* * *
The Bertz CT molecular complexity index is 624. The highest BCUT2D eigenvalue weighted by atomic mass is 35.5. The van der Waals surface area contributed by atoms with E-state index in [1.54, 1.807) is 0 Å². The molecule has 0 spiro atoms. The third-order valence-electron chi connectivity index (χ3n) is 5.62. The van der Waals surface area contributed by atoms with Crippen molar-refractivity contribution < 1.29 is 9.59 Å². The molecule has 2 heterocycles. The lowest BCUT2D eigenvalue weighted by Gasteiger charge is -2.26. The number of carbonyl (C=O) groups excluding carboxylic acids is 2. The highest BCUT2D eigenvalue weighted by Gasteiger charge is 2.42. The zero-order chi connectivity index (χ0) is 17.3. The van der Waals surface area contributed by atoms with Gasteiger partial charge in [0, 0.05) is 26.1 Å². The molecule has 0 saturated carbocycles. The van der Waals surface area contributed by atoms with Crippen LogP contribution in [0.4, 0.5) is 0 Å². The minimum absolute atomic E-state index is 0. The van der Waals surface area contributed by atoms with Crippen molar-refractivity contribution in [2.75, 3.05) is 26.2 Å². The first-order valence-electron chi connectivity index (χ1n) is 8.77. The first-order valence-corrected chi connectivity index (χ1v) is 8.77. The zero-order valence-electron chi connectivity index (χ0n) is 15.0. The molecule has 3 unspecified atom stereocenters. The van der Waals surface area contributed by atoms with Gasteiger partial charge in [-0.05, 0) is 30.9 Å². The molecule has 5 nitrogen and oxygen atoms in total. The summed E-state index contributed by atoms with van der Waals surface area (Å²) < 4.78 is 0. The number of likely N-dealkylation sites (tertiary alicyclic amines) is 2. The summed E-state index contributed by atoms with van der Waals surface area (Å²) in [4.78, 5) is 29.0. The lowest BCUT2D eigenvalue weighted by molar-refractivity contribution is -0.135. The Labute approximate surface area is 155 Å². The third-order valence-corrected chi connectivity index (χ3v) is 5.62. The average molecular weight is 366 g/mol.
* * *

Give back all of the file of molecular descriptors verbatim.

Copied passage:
The Bertz CT molecular complexity index is 624. The highest BCUT2D eigenvalue weighted by atomic mass is 35.5. The van der Waals surface area contributed by atoms with E-state index in [1.54, 1.807) is 0 Å². The molecule has 0 spiro atoms. The third-order valence-electron chi connectivity index (χ3n) is 5.62. The van der Waals surface area contributed by atoms with Crippen molar-refractivity contribution < 1.29 is 9.59 Å². The molecule has 2 heterocycles. The lowest BCUT2D eigenvalue weighted by Gasteiger charge is -2.26. The number of carbonyl (C=O) groups excluding carboxylic acids is 2. The highest BCUT2D eigenvalue weighted by Gasteiger charge is 2.42. The zero-order chi connectivity index (χ0) is 17.3. The van der Waals surface area contributed by atoms with Gasteiger partial charge in [0, 0.05) is 26.1 Å². The molecule has 0 saturated carbocycles. The van der Waals surface area contributed by atoms with Crippen LogP contribution in [0.4, 0.5) is 0 Å². The minimum absolute atomic E-state index is 0. The van der Waals surface area contributed by atoms with Crippen molar-refractivity contribution in [2.75, 3.05) is 26.2 Å². The first-order valence-electron chi connectivity index (χ1n) is 8.77. The first-order valence-corrected chi connectivity index (χ1v) is 8.77. The zero-order valence-electron chi connectivity index (χ0n) is 15.0. The molecule has 3 unspecified atom stereocenters. The van der Waals surface area contributed by atoms with Gasteiger partial charge in [-0.05, 0) is 30.9 Å². The molecule has 5 nitrogen and oxygen atoms in total. The summed E-state index contributed by atoms with van der Waals surface area (Å²) < 4.78 is 0. The number of likely N-dealkylation sites (tertiary alicyclic amines) is 2. The summed E-state index contributed by atoms with van der Waals surface area (Å²) in [4.78, 5) is 29.0. The lowest BCUT2D eigenvalue weighted by molar-refractivity contribution is -0.135. The Labute approximate surface area is 155 Å². The third-order valence-corrected chi connectivity index (χ3v) is 5.62. The average molecular weight is 366 g/mol.